Skinner impedes and assists Mulder’s investigation into the death of a postal worker. Nicholas Cage, be afraid, be very very afraid…

Zero Sum

20th Century Fox via Chrisnu

Max: “Zero Sum,” while not exploring AD Walter Skinner’s life outside of the Bureau like in last season’s “Avatar,” is a perfect continuation of seeing the forces that make this man tick. The episode also bridges the gaps between elements of the mythology that will be brought to bear as we wrap up this fourth season. As we saw in “Memento Mori,” a desperate and concerned Skinner made a deal with the devil (well, the CSM) and here we see the results of the bargain as he is tasked to clean up the death of a postal worker who died as the result of lethal bee stings, which begins with him deleting files sent by a police officer off of Mulder’s computer.

We’ve seen the bees as a mythology plot device be introduced at the very start of this season, but here they become the primary menace, killing and incapacitating their victims with a form of the smallpox virus. Continue reading

4×20: Small Potatoes

“I don’t imagine you need to be told this, Mulder, but you’re not a loser.” — Dana Scully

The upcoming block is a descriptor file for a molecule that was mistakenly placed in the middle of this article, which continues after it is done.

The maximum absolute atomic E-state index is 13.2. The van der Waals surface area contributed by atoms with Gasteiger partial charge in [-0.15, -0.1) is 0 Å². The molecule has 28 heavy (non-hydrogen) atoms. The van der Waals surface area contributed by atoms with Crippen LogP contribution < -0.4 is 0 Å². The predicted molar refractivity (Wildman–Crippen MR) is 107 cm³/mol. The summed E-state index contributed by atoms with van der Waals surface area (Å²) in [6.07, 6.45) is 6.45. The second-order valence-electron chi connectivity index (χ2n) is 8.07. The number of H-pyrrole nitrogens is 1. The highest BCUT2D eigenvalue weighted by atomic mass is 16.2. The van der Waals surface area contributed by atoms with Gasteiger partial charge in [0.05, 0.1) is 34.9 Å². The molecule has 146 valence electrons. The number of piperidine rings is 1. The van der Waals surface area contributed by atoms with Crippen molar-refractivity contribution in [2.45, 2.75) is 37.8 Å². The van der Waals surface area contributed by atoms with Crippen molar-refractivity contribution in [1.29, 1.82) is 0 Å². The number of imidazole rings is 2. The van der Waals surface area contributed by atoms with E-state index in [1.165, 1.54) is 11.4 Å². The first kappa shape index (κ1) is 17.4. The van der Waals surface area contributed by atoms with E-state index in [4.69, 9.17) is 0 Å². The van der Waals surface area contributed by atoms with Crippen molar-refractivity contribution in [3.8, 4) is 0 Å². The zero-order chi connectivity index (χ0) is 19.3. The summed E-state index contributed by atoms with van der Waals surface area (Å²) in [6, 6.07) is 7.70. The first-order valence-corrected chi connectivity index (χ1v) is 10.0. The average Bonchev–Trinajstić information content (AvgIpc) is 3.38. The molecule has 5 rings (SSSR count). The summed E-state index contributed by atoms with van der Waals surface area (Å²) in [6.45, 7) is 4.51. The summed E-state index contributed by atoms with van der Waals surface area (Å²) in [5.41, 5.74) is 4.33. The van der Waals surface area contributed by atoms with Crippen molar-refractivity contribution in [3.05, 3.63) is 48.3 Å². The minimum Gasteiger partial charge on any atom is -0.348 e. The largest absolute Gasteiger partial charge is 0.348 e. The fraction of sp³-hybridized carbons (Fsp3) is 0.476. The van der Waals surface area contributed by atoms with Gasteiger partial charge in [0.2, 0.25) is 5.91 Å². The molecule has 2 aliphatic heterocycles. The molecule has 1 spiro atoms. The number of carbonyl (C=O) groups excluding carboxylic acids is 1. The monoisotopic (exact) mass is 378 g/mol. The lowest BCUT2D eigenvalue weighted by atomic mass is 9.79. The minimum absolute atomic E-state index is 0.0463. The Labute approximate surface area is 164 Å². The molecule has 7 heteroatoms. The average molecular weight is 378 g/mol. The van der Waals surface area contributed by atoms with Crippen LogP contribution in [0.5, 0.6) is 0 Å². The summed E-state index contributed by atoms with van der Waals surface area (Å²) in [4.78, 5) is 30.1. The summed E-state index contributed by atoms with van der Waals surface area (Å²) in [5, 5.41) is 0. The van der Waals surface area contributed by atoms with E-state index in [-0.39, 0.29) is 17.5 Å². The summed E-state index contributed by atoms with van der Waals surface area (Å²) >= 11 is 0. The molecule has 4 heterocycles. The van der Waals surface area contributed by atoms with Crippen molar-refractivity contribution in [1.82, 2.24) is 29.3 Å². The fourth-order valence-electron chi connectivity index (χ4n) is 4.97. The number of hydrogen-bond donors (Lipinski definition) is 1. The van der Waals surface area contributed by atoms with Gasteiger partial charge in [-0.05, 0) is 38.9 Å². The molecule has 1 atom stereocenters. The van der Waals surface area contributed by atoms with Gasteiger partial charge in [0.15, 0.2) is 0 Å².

“Yeah, but I’m no Eddie Van Blundht either, am I?” — Fox Mulder

When our agents investigate the case of multiple babies born with tails, they find themselves encountering a slightly hard-to-pin-down baby daddy.

20th Century Fox via Chrisnu

20th Century Fox via Chrisnu

Radhika: In a season chockfull of inbreeding families, Scully’s cancer and slightly awful one-off episodes, “Small Potatoes” is one of the most delightful, welcome episodes of The X-Files ever. It’s not the deepest Monster of the Week episode, and it’s not the most surreal of the series’ comedy episodes, but it remains a pleasure to watch to this day, maintaining its reputation as a fan favorite. Written by Vince Gilligan, while starring Darin Morgan, who himself wrote some of The X-Files’ best comedic episodes, and also featuring some fantastic performances from both David Duchovny and Gillian Anderson, you simply can’t go wrong watching this one.